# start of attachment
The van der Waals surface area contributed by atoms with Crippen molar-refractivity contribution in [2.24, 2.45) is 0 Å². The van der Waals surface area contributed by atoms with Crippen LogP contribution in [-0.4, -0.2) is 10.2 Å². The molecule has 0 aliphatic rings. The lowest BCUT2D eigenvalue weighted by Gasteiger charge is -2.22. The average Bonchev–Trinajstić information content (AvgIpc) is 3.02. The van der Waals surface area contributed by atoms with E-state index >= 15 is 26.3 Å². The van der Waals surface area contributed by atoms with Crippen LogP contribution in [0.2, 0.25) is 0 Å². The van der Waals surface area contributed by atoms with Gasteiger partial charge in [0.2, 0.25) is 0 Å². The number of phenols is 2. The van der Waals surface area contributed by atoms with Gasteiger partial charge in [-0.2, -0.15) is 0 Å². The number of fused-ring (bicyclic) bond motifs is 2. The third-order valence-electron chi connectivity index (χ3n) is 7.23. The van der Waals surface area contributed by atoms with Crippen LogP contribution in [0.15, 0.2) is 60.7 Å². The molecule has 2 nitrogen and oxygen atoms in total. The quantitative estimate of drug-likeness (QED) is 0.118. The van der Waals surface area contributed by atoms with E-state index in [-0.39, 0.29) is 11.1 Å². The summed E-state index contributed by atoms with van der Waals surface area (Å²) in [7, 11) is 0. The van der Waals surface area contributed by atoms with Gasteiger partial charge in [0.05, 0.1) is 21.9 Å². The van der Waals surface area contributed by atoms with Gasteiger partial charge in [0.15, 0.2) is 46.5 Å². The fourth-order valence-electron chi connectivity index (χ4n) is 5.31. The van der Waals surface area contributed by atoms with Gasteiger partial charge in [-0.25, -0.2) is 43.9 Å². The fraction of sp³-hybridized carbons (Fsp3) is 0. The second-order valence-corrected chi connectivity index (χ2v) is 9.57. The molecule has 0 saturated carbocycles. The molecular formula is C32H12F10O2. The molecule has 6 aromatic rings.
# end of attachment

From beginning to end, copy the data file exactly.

The van der Waals surface area contributed by atoms with Crippen molar-refractivity contribution in [2.24, 2.45) is 0 Å². The van der Waals surface area contributed by atoms with Crippen LogP contribution in [-0.4, -0.2) is 10.2 Å². The molecule has 0 aliphatic rings. The lowest BCUT2D eigenvalue weighted by Gasteiger charge is -2.22. The average Bonchev–Trinajstić information content (AvgIpc) is 3.02. The van der Waals surface area contributed by atoms with E-state index >= 15 is 26.3 Å². The van der Waals surface area contributed by atoms with Crippen LogP contribution in [0.2, 0.25) is 0 Å². The van der Waals surface area contributed by atoms with Gasteiger partial charge in [0.2, 0.25) is 0 Å². The number of phenols is 2. The van der Waals surface area contributed by atoms with Gasteiger partial charge in [-0.2, -0.15) is 0 Å². The number of fused-ring (bicyclic) bond motifs is 2. The third-order valence-electron chi connectivity index (χ3n) is 7.23. The van der Waals surface area contributed by atoms with Crippen LogP contribution in [0.15, 0.2) is 60.7 Å². The molecule has 2 nitrogen and oxygen atoms in total. The quantitative estimate of drug-likeness (QED) is 0.118. The van der Waals surface area contributed by atoms with E-state index in [-0.39, 0.29) is 11.1 Å². The summed E-state index contributed by atoms with van der Waals surface area (Å²) in [7, 11) is 0. The van der Waals surface area contributed by atoms with Gasteiger partial charge in [0.05, 0.1) is 21.9 Å². The van der Waals surface area contributed by atoms with Gasteiger partial charge in [0.15, 0.2) is 46.5 Å². The fourth-order valence-electron chi connectivity index (χ4n) is 5.31. The van der Waals surface area contributed by atoms with Gasteiger partial charge in [-0.25, -0.2) is 43.9 Å². The fraction of sp³-hybridized carbons (Fsp3) is 0. The second-order valence-corrected chi connectivity index (χ2v) is 9.57. The molecule has 0 saturated carbocycles. The molecular formula is C32H12F10O2. The molecule has 6 aromatic rings.